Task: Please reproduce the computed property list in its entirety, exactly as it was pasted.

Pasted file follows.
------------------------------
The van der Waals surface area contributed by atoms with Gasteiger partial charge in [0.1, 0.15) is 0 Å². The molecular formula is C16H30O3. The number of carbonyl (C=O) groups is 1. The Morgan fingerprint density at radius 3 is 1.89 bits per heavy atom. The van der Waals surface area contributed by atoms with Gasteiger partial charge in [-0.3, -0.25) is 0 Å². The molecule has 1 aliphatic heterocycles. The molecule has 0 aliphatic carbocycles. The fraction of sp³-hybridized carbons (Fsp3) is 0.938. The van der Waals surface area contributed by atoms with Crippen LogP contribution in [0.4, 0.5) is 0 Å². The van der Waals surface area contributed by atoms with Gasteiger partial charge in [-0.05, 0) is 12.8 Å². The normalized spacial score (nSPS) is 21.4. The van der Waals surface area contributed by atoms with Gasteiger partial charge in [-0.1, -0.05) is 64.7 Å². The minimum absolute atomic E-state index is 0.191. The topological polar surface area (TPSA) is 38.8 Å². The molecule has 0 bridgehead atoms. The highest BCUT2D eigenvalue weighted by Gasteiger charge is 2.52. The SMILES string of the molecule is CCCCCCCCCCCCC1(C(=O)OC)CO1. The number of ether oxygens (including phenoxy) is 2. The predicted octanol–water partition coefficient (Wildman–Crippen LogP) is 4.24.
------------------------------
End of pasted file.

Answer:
The van der Waals surface area contributed by atoms with Gasteiger partial charge in [0.1, 0.15) is 0 Å². The molecular formula is C16H30O3. The number of carbonyl (C=O) groups is 1. The Morgan fingerprint density at radius 3 is 1.89 bits per heavy atom. The van der Waals surface area contributed by atoms with Gasteiger partial charge in [-0.3, -0.25) is 0 Å². The molecule has 1 aliphatic heterocycles. The molecule has 0 aliphatic carbocycles. The fraction of sp³-hybridized carbons (Fsp3) is 0.938. The van der Waals surface area contributed by atoms with Crippen LogP contribution in [0.4, 0.5) is 0 Å². The van der Waals surface area contributed by atoms with Gasteiger partial charge in [-0.05, 0) is 12.8 Å². The normalized spacial score (nSPS) is 21.4. The van der Waals surface area contributed by atoms with Gasteiger partial charge in [-0.1, -0.05) is 64.7 Å². The minimum absolute atomic E-state index is 0.191. The topological polar surface area (TPSA) is 38.8 Å². The molecule has 0 bridgehead atoms. The highest BCUT2D eigenvalue weighted by Gasteiger charge is 2.52. The SMILES string of the molecule is CCCCCCCCCCCCC1(C(=O)OC)CO1. The number of ether oxygens (including phenoxy) is 2. The predicted octanol–water partition coefficient (Wildman–Crippen LogP) is 4.24.